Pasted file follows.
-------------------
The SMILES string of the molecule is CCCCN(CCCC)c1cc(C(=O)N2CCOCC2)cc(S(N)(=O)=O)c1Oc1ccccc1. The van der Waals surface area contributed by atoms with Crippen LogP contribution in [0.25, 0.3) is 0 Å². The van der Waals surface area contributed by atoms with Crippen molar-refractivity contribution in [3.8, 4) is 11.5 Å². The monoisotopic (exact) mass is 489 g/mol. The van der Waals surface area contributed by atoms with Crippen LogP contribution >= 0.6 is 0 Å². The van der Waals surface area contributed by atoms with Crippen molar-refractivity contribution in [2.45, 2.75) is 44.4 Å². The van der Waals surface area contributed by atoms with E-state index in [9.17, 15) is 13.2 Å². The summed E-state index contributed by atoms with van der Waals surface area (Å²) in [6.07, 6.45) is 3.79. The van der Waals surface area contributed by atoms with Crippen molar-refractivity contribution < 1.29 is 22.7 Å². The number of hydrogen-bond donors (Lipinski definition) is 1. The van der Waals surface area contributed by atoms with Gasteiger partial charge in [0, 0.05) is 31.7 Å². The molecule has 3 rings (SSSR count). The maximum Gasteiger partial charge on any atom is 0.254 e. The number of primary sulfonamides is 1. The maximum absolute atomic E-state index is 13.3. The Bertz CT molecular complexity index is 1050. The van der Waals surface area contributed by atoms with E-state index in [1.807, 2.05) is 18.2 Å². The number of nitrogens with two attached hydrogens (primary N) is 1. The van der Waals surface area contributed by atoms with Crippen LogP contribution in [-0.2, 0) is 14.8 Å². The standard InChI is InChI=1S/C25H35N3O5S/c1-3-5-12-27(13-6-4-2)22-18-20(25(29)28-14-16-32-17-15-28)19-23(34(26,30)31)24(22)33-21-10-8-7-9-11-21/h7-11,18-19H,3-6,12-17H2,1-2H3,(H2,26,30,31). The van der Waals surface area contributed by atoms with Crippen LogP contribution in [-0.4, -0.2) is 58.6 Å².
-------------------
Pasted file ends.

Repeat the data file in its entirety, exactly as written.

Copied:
The SMILES string of the molecule is CCCCN(CCCC)c1cc(C(=O)N2CCOCC2)cc(S(N)(=O)=O)c1Oc1ccccc1. The van der Waals surface area contributed by atoms with Crippen LogP contribution in [0.25, 0.3) is 0 Å². The van der Waals surface area contributed by atoms with Crippen molar-refractivity contribution in [3.8, 4) is 11.5 Å². The monoisotopic (exact) mass is 489 g/mol. The van der Waals surface area contributed by atoms with Crippen LogP contribution >= 0.6 is 0 Å². The van der Waals surface area contributed by atoms with Crippen molar-refractivity contribution in [2.45, 2.75) is 44.4 Å². The van der Waals surface area contributed by atoms with E-state index in [9.17, 15) is 13.2 Å². The summed E-state index contributed by atoms with van der Waals surface area (Å²) in [6.07, 6.45) is 3.79. The van der Waals surface area contributed by atoms with Crippen molar-refractivity contribution < 1.29 is 22.7 Å². The number of hydrogen-bond donors (Lipinski definition) is 1. The van der Waals surface area contributed by atoms with Gasteiger partial charge in [0, 0.05) is 31.7 Å². The molecule has 3 rings (SSSR count). The maximum Gasteiger partial charge on any atom is 0.254 e. The number of primary sulfonamides is 1. The maximum absolute atomic E-state index is 13.3. The Bertz CT molecular complexity index is 1050. The van der Waals surface area contributed by atoms with E-state index in [1.807, 2.05) is 18.2 Å². The number of nitrogens with two attached hydrogens (primary N) is 1. The van der Waals surface area contributed by atoms with Crippen LogP contribution in [-0.2, 0) is 14.8 Å². The standard InChI is InChI=1S/C25H35N3O5S/c1-3-5-12-27(13-6-4-2)22-18-20(25(29)28-14-16-32-17-15-28)19-23(34(26,30)31)24(22)33-21-10-8-7-9-11-21/h7-11,18-19H,3-6,12-17H2,1-2H3,(H2,26,30,31). The van der Waals surface area contributed by atoms with Crippen LogP contribution in [-0.4, -0.2) is 58.6 Å².